[caption id="attachment_3135" align="alignnone" width="680"]Looking form the bakery into the shop, the brioche are still pride of place on the counter in the Bakery where Vanessa did her apprenticeship.  The brioche are still pride of place on the counter in the bakery where Vanessa did her apprenticeship.[/caption]

Orange blossom brioche bread

Heaven is lightly toasted brioche,  marmalade and a pot of tea.

The very first job I was given when I started my apprenticeship the bakery in the south of France was to break the eggs for the brioche.  We had an order and I had to break 360 eggs to make about 80 brioches for an order and for market day. The smell in the bakery was what I imagine heaven to smell like. We’d sell out by eleven. The brioche were incredible (they still are) but it wasn’t just the fresh eggs, butter or sugar that made them so delicious.  It was the addition of a few drops of orange blossom water.  It is so very delicate, and so very French, so this recipe really captures that pure unadulterated French baking sophistication.

In stark contrast to its delicacy this dough needs heavy mixing. Really, unless you have great upper arm strength, or you are feeling like you need something to take some pent up frustration out on then I suggest using a freestanding mixer, simply because mixing this dough requires a lot of effort, due to the amount of soft butter. Expect the dough to look far too malleable to handle, but as it is left overnight in the fridge the butter will harden and form a firmer dough so you can shape the brioche. I also love using the Pullman tin. It's very forgiving and versatile.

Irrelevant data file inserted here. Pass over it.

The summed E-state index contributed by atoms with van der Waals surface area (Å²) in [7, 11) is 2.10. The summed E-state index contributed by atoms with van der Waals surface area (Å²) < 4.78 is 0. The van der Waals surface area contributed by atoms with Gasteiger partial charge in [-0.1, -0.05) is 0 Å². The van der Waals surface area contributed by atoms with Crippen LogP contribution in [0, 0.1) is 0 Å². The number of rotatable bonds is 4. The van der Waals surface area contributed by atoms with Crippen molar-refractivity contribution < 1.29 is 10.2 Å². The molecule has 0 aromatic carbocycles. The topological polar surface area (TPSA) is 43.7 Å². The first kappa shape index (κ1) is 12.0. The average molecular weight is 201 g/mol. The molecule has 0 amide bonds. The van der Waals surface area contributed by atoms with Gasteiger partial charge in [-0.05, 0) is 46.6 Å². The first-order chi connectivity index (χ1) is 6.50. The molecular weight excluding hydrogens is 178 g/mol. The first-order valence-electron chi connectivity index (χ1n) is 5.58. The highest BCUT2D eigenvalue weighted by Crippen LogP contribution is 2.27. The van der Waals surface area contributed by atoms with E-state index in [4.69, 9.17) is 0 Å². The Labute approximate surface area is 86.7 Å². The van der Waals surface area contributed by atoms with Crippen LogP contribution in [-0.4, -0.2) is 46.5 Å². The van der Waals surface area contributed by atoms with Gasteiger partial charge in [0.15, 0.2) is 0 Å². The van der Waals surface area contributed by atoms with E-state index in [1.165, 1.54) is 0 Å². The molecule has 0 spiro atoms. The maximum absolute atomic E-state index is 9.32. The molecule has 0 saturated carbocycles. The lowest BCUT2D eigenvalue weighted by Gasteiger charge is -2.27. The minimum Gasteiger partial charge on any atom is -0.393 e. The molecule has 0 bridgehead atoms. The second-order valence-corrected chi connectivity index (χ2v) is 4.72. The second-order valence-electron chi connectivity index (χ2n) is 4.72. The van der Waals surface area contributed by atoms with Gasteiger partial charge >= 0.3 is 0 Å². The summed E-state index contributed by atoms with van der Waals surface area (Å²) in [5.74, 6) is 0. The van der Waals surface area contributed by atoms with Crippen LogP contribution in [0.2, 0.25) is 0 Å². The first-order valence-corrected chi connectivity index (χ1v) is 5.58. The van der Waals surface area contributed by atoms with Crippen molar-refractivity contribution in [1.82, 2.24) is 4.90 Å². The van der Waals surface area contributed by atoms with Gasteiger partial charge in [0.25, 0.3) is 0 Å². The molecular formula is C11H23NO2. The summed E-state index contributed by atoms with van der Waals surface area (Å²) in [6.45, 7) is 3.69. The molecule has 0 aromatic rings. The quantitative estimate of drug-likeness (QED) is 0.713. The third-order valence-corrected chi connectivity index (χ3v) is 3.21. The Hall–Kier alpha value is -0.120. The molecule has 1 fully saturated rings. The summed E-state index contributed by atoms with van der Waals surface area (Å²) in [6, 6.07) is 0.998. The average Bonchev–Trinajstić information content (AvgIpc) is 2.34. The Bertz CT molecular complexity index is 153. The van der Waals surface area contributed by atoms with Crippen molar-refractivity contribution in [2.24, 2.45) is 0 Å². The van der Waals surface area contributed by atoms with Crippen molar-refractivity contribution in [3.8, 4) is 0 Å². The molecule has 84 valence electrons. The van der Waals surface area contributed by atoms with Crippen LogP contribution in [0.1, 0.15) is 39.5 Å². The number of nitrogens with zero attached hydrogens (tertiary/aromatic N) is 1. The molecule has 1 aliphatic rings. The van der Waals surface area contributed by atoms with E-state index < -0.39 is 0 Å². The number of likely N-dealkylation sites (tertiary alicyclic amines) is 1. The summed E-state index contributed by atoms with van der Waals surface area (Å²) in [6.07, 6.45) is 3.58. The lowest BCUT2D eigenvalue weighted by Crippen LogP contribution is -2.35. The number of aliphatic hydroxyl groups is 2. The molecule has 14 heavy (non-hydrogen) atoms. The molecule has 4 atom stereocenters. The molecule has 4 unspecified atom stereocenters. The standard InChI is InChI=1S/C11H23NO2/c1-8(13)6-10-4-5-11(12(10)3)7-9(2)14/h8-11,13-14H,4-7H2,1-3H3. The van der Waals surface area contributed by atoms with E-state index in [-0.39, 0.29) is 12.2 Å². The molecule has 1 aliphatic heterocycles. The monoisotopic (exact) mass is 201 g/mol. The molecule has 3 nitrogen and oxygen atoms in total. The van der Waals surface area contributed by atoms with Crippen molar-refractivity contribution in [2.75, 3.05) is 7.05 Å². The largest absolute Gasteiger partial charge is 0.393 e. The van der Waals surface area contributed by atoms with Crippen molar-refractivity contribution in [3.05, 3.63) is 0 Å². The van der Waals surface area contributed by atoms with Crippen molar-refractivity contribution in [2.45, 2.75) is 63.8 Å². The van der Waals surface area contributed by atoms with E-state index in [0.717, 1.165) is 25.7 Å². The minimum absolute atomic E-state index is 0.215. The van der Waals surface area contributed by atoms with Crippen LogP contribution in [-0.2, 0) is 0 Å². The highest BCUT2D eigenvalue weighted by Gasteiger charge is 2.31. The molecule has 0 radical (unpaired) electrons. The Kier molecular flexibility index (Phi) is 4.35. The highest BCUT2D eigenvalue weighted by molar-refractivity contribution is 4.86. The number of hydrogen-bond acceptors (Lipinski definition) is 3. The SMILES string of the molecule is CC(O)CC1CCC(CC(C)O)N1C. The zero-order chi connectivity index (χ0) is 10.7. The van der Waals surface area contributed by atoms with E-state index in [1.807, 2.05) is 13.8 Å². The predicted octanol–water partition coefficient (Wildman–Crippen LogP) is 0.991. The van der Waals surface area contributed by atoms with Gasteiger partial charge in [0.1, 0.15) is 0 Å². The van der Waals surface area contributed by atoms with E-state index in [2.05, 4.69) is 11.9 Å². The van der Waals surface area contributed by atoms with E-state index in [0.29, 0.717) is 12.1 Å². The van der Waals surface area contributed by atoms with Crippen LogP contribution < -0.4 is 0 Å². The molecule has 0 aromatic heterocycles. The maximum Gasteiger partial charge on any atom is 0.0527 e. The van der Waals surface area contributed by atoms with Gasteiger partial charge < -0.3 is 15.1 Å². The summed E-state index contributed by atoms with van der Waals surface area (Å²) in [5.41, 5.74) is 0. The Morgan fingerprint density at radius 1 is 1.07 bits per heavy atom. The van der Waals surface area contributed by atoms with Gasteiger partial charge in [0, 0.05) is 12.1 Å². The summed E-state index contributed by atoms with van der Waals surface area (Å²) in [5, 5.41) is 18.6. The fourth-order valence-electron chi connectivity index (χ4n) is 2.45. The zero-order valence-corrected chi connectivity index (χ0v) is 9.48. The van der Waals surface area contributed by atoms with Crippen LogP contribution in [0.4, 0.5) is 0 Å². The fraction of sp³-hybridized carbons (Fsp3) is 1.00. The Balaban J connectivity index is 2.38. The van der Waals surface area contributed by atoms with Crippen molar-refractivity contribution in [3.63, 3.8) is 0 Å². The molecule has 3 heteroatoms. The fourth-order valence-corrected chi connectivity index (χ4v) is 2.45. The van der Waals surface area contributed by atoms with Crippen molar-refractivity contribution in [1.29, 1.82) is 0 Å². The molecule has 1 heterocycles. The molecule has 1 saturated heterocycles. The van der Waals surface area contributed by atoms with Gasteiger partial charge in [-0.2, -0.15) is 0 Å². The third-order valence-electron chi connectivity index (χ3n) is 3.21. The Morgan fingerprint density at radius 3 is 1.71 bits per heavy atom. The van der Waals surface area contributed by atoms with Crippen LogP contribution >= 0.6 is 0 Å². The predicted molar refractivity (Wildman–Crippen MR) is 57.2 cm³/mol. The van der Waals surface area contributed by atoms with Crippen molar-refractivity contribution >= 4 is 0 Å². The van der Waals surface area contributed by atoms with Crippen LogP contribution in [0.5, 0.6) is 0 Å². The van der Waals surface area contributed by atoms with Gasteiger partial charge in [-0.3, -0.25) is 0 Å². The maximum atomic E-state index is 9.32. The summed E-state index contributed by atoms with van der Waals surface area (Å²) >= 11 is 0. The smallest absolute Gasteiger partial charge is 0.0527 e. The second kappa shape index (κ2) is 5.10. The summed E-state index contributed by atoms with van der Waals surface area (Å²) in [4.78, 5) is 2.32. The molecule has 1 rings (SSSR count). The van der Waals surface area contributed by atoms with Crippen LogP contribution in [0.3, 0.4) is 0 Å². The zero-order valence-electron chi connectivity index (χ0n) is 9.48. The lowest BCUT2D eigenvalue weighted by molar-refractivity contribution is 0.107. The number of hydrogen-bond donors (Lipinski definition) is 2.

My most important piece of advice is to have patience. Organic yeast is wonderful stuff, but this is not a fast rising dough, so relax, and give the yeast chance to do its thing.

Brioche in pullman - 680

Makes: 1 x large loaf



Egg wash

1 free range egg, beaten with a tablespoon of milk




Free-standing mixer

Large bowl

Tea towels

1 x 33x 10cm Pullman or Pain de Mie tin

refer brioche 680


  • Combine the milk, sugar and yeast in the bowl of a stand mixer. Sift the flour and salt together and set to one side.
  • Add the eggs and orange blossom water and mix on full power for a couple of minutes until combined. Turn the mixer onto its lowest setting and slowly, just one tablespoon at a time, add in the flour.
  • Once all the flour has been incorporated a few cubes at a time, add the soft butter.  Once a few cubes have been incorporated into the dough, add more and mix on a high setting, for about 8 – 10  minutes, until all the butter has been incorporated and you have a smooth dough.
  • Once the dough begins to pull away from the sides of the bowl, place in a buttered bowl, cover with a damp tea towel and leave to prove for a few hours until doubled in size. Ideally cover and place in the fridge to prove slowly overnight.  This is not essential, but it will improve the flavour and harden up the dough, which makes it easier to handle.
  • The following morning, remove your dough from the fridge and allow to come up to room temperature. Turn the dough out onto a lightly oiled work surface, shape and place into the greased tin. Give the pullman pan a very light oil (including the lid).
  • Allow to rise for about another 2 hours, then slide on the lid when the dough has risen to about an inch from the top of the pan.
  • Pre-heat the oven to 170°C. Brush the loaves with the egg wash. Bake the loaves for 30-35 minutes and check. Remove the lid and place back in the oven for the top to become more golden for a further 5-10 minutes.